More often than not, industrial infrastructures are an eyesore, especially when they are smack in the middle of a beautiful city like Toronto. So for the past hundred years, Canada’s second-largest municipal electricity distribution company, Toronto Hydro, has been disguising substations into quiet little houses that blend right in with the neighbourhood. Some appear like grand Georgian mansions or late-Victorian buildings, while others look like humble suburban homes. Even the most sharp-eyed resident couldn’t tell these faux homes apart. Some are not even aware they are living next door to a transformer.
This is not a house. Photo credit: City of Toronto Archives
Toronto was first electrified in the late 1880s. At that time a number of small private companies were supplying electrical demands. Then in 1908, Torontonians voted overwhelmingly for the formation of a municipal electricity company, and Toronto Hydro came into being in 1911.
From the very beginning, Toronto Hydro was keen not to have ugly conglomerations of metals, switches and wires robbing the city’s urban and suburban neighbourhood of its beauty. So each substation they built was wrapped around by a shell of masonry and woodwork carefully designed to resemble residential homes. A driveway and some low-maintenance shrubs in the garden helped complete the deception.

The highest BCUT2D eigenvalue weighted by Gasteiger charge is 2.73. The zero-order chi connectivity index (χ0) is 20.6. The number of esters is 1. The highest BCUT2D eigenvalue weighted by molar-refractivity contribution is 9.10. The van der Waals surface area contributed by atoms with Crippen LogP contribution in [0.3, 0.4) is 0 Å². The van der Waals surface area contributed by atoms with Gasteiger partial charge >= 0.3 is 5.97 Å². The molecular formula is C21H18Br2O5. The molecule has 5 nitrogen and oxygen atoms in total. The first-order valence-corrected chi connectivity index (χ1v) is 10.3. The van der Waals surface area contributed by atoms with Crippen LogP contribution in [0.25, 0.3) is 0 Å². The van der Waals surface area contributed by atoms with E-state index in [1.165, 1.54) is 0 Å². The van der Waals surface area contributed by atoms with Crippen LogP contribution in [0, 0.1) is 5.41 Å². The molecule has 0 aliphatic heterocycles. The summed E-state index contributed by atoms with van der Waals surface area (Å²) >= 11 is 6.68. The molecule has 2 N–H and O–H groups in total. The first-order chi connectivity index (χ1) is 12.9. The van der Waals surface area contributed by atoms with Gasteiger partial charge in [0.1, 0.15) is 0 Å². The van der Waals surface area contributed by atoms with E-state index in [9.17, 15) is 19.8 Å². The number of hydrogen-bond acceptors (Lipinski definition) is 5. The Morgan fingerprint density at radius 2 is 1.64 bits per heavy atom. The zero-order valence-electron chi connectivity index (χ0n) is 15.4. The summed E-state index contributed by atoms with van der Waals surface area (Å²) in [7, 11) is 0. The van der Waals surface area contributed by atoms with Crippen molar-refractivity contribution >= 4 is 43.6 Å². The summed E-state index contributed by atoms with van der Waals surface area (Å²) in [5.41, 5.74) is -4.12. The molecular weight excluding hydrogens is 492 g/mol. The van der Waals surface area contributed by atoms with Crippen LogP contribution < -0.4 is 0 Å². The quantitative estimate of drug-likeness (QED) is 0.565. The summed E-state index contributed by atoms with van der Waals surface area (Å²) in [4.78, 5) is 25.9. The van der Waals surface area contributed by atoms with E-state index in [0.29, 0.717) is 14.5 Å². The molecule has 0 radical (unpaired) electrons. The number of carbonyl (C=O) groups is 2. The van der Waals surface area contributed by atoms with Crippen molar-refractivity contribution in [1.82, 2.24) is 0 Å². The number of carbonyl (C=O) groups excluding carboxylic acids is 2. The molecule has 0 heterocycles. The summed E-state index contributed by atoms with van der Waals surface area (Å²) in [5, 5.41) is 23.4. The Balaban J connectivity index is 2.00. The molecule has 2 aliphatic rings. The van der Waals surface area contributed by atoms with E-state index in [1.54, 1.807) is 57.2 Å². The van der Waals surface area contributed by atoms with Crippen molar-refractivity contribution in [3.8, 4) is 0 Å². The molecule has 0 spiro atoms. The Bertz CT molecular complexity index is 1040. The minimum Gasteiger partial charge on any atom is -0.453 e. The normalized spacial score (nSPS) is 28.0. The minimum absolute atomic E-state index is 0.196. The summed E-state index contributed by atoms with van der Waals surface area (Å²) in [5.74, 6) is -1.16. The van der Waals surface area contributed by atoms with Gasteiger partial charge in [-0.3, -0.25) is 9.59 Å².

The earliest known substation, dating from 1910 and located at 29 Nelson St. in the John and Richmond area, looks like a four-storey Victorian-era warehouse or perhaps an office building with a grand entrance and raised horizontal brick banding. One of the grandest of these structures is the Glengrove Substation, built in 1931. This Gothic building with its large oak doors, leaded glass windows and long narrow windows reminiscent of Medieval times, it’s no wonder that Toronto Hydro employees call it the “Flagship” or the “Castle”.
As architectural styles evolved, so did the camouflage. From grandiose buildings of the pre-depression era to ranch style houses that became popular with the booming post-war middle class of the 1940s to 1970s, to progressively more modernist structures with flat roof and smooth white exterior. These substation homes were so authentic that they were sometimes broken into by burglars.
There used to be over 270 substation homes scattered across Toronto. According to Spacing Toronto, as of 2015, 79 of these substations are still active.
Source….Kaushik in http://www.amusingplanet.com